Visiting Little Walsingham
‘On our left we see Walsingham, an ancient town, famous for the old ruins of a monastery of note there, and the shrine of our lady, as noted as that of Sir Thomas-a-Becket at Canterbury, and for little else’
Daniel Defoe, Tour through the Eastern Counties, first published 1724. (New edition East Anglian Magazine Ltd 1949.)
Lady Richeldis has a vision
In a vision in 1061, Lady Richeldis, who owned Walsingham Manor, was transported to Nazareth by the Virgin Mary, shown the house where Jesus was born and told to build a replica in Walsingham. Thus she built a simple structure of wood and, afterwards, a priory was also built. It was really special. Erasmus visited in 1511 and said : ‘You will say it is the seat of the gods, so bright and shining as it is all over with jewels, gold and silver’.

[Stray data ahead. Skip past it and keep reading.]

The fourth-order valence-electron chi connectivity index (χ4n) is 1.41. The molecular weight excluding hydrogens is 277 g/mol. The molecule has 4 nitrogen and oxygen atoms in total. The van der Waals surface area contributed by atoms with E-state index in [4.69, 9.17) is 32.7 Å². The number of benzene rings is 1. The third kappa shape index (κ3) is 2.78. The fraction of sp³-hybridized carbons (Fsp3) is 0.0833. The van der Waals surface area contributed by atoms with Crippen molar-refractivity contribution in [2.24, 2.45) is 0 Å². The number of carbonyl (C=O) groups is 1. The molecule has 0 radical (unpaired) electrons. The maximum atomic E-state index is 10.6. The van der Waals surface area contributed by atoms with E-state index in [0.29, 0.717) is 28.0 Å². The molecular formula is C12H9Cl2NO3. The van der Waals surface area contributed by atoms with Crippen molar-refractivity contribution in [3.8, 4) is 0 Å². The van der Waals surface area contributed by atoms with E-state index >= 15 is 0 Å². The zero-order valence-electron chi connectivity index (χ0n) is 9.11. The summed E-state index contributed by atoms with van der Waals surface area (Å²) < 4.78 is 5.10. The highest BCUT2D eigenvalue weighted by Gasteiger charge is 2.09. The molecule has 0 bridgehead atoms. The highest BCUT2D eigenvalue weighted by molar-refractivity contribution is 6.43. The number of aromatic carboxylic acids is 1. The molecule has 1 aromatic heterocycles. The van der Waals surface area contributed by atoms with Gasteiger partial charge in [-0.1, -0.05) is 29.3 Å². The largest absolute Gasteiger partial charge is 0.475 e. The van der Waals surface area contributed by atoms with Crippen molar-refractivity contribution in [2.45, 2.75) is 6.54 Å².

Which is probably why Henry VIII plundered it in 1538. The Prior, one Richard Vowell, was complicit in handing over the treasures to Henry and destroying the structure, for which his ‘forty pieces of silver’ was a pension to the vast tune of 100 pounds a year. The Walsingham Lament, written at this time, comments like this:
Weepe, weepe, O Walsingham,
Whose dayes are nights,
Blessings turned to blasphemies,
Holy deeds to dispites.
Sinne is where our Ladye sate,
Heaven turned is to helle;
Satan sitthe where our Lord did swaye,
Walsingham O farewell!
For 300 years the site was left in ruins. However, in 1897 it was extensively restored and in 1931 a replica of Lady Richeldis’ shrine was rebuilt. It immediately became, and remains, a place of pilgrimage for thousands. You can get here by steam railway from Wells-next-the-sea.
Extract taken From ‘Norfolk – Exploring the Land of Wide Skies’
by Stephen Browning and Daniel Tink
Photo copyright Daniel Tink © 2006-2015. Terms and Conditions Apply
Plan your visit to Little Walsingham with this useful map. Explore the rest of Norfolk with the tourist Map of Norfolk